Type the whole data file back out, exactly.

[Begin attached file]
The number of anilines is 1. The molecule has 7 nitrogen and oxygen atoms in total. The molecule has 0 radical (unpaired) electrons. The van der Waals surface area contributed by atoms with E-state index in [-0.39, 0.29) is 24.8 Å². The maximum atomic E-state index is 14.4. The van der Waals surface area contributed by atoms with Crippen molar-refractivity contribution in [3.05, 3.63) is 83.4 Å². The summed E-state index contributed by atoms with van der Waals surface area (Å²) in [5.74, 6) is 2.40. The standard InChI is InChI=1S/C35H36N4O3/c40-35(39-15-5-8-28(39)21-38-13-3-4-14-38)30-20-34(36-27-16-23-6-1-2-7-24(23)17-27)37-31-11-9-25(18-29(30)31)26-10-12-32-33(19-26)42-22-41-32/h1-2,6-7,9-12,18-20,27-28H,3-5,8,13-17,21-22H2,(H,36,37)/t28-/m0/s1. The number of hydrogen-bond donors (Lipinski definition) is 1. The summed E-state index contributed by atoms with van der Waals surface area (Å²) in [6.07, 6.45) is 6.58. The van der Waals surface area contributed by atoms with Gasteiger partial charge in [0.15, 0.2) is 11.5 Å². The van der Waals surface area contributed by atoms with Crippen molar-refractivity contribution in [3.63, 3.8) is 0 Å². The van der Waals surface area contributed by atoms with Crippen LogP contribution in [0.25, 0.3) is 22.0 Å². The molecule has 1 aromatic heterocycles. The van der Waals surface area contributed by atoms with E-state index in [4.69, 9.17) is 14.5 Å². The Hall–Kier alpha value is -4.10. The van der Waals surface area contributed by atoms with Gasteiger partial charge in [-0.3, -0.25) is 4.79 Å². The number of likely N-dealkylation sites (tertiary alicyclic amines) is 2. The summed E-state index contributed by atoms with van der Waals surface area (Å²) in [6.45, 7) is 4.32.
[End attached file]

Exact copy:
The number of anilines is 1. The molecule has 7 nitrogen and oxygen atoms in total. The molecule has 0 radical (unpaired) electrons. The van der Waals surface area contributed by atoms with E-state index in [-0.39, 0.29) is 24.8 Å². The maximum atomic E-state index is 14.4. The van der Waals surface area contributed by atoms with Crippen molar-refractivity contribution in [3.05, 3.63) is 83.4 Å². The summed E-state index contributed by atoms with van der Waals surface area (Å²) in [5.74, 6) is 2.40. The standard InChI is InChI=1S/C35H36N4O3/c40-35(39-15-5-8-28(39)21-38-13-3-4-14-38)30-20-34(36-27-16-23-6-1-2-7-24(23)17-27)37-31-11-9-25(18-29(30)31)26-10-12-32-33(19-26)42-22-41-32/h1-2,6-7,9-12,18-20,27-28H,3-5,8,13-17,21-22H2,(H,36,37)/t28-/m0/s1. The number of hydrogen-bond donors (Lipinski definition) is 1. The summed E-state index contributed by atoms with van der Waals surface area (Å²) in [6.07, 6.45) is 6.58. The van der Waals surface area contributed by atoms with Gasteiger partial charge in [0.15, 0.2) is 11.5 Å². The van der Waals surface area contributed by atoms with Crippen molar-refractivity contribution in [3.63, 3.8) is 0 Å². The van der Waals surface area contributed by atoms with Crippen LogP contribution in [0.25, 0.3) is 22.0 Å². The molecule has 1 aromatic heterocycles. The van der Waals surface area contributed by atoms with E-state index in [4.69, 9.17) is 14.5 Å². The Hall–Kier alpha value is -4.10. The van der Waals surface area contributed by atoms with Gasteiger partial charge in [-0.3, -0.25) is 4.79 Å². The number of likely N-dealkylation sites (tertiary alicyclic amines) is 2. The summed E-state index contributed by atoms with van der Waals surface area (Å²) in [6.45, 7) is 4.32.